For starters, at least if the Front prisoner is wearing 4, the situation reduces to the two-prisoner solution, where the Middle prisoner is now the one guaranteed to survive.

Unassigned Chosen Rejected F: 111111222222333333 444 444 M: 223344113344112244 123 123 B: 342423341413241412 312 231 W: 434232434131424121 231 312Now suppose the group agrees to a strategy that includes this. If the Front prisoner heard 2 from the Back and 3 from the Middle, she should probably choose 4. But what if she instead hears 3 from the Back and 2 from the Middle? She can't say 4, because that corresponds to the Rejected 4231 permutation. So the only conclusion is that she's wearing 1, which she says. Similar reasoning shows that along with 1234, the prisoners should Choose 2314 and 3124.

Unassigned Chosen Rejected F: 111122223333 123444 123444 M: 334411442244 231123 231123 B: 242334131412 312312 444231 W: 423243314121 444231 312312And actually, this assignment is almost complete. For suppose the Back prisoner sees the Front one wearing 1 and the Middle one wearing 4. She might be wearing 3, but guessing so would doom the Middle one to guessing 2. Her only option for communication is guessing 2 herself. Similarly, if Front is wearing 1 and Middle is wearing 3, she should guess 4. (Yes, I changed pronouns, but these prisoners are ordered randomly.) That takes care of all cases where 1 is in Front, and perfect analogies finish the 2's and 3's.

Chosen Rejected F: 111222333444 111222333444 M: 234134124123 234134124123 B: 342413241312 423341412231 W: 423341412231 342413241312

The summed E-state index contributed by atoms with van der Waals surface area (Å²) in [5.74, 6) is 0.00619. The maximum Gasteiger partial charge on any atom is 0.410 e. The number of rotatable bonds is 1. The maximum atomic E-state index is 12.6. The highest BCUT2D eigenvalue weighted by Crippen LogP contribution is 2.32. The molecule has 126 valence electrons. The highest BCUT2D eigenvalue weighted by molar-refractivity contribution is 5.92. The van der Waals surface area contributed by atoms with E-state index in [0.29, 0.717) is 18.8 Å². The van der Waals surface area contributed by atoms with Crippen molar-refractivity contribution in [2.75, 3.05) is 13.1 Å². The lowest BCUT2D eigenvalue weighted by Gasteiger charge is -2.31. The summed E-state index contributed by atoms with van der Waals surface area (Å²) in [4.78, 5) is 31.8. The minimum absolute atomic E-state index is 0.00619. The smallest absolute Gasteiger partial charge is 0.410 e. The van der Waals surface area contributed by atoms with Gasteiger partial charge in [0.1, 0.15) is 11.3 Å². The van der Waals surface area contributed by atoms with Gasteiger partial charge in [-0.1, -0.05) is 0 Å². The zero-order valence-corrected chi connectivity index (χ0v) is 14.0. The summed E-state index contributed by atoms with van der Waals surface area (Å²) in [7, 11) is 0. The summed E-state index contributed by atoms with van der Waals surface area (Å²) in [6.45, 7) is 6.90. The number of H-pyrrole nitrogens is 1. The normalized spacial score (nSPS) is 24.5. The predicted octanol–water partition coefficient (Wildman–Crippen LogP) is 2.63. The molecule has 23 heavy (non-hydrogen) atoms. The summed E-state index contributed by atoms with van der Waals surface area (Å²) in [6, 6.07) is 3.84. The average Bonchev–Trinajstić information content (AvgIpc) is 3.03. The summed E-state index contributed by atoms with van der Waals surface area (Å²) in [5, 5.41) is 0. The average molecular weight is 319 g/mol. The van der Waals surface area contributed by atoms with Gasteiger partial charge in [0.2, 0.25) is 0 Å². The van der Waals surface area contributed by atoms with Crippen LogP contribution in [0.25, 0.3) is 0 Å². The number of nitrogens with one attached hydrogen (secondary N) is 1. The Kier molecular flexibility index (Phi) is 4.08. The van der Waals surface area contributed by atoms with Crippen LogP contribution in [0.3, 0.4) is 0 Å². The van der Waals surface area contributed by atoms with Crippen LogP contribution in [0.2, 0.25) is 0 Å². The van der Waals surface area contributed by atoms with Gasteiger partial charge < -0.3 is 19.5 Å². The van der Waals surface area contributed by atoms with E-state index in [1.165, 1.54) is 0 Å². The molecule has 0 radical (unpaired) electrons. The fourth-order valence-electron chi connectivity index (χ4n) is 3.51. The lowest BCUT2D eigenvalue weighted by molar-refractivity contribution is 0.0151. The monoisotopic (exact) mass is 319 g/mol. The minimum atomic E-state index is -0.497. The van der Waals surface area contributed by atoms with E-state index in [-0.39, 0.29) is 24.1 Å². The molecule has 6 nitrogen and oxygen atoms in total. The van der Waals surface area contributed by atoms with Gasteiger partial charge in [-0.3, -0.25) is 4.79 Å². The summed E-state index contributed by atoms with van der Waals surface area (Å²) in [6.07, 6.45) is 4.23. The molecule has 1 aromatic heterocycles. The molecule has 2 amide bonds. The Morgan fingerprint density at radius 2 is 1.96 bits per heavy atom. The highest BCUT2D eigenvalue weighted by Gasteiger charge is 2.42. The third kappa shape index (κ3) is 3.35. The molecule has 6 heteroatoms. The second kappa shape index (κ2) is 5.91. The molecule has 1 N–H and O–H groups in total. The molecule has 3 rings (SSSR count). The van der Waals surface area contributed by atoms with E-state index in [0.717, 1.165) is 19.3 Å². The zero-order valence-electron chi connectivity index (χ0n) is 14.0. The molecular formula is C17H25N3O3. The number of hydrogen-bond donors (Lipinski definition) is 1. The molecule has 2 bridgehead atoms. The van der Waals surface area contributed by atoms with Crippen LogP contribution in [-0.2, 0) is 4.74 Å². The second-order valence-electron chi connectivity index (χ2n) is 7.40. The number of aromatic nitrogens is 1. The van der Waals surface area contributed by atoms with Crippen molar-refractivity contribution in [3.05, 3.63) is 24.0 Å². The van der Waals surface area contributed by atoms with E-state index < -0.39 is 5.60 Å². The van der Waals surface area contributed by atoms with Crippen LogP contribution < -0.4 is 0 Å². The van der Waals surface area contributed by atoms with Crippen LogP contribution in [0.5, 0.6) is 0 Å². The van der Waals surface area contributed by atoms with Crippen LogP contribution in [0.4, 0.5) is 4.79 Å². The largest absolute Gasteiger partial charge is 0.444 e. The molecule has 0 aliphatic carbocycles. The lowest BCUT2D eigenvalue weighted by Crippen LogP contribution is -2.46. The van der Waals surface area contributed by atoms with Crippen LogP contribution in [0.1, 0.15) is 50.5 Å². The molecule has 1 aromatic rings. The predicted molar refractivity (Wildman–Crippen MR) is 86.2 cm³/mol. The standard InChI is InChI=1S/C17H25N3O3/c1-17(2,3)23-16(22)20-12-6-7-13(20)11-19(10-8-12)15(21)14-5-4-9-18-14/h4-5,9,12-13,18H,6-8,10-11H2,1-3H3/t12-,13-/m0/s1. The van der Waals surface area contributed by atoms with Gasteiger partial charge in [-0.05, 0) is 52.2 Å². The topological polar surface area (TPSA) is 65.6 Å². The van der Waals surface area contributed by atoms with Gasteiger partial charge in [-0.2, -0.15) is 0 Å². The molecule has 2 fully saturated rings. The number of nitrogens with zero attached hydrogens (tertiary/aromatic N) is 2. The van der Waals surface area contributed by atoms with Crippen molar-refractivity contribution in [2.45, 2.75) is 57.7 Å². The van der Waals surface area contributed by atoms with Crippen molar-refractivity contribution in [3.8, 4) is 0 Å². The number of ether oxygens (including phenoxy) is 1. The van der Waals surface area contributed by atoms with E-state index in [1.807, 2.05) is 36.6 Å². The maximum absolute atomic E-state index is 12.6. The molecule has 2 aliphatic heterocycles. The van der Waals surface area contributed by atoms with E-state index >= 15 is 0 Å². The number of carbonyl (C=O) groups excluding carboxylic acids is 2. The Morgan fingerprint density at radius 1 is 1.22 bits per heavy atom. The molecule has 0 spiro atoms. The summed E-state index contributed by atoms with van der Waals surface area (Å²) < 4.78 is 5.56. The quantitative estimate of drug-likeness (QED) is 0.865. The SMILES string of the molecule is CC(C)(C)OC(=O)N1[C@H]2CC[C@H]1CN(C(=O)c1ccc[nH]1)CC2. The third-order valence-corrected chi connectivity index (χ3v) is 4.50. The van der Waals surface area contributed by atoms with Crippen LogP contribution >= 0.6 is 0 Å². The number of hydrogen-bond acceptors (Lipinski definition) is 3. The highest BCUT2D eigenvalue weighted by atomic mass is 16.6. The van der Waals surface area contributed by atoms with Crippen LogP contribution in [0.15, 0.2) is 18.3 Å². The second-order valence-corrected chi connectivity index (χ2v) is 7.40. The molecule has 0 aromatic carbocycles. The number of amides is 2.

But I admit I didn't actually write down this table, or construct it in my head. Not sure if that makes my hitting upon the general solution more or less impressive, but there you go.

Without writing anything down, I felt stuck. How could I code twelve possible ordered pairs (much less 60 triples, 360 quadruples, or more longer permutations) into one binary guess? And I knew it had to be binary, because not only would guessing anything other than a possible hat 100% doom the Back prisoner, the rule of not repeating a guess would doom whoever was really wearing that hat.

Of course, the puzzle never said the guess had to be in the range of possible hats. One commenter suggested that the Back prisoner add up all 999 numbers of the other prisoners, and this would absolutely save 999.0 prisoners. But I remained certain that with the right approach, I could save 999.5. If no one gave an answer they knew was impossible, then everyone would have two possible hats when it was their turn, and one hat would always be their real hat. Just, how could I choose permutations that were sensitive to every slight rearrangement, communicated that sensitivity only by alternating the Back prisoner between two equally risky guesses, and could be extended to any arbitrary group of prisoners?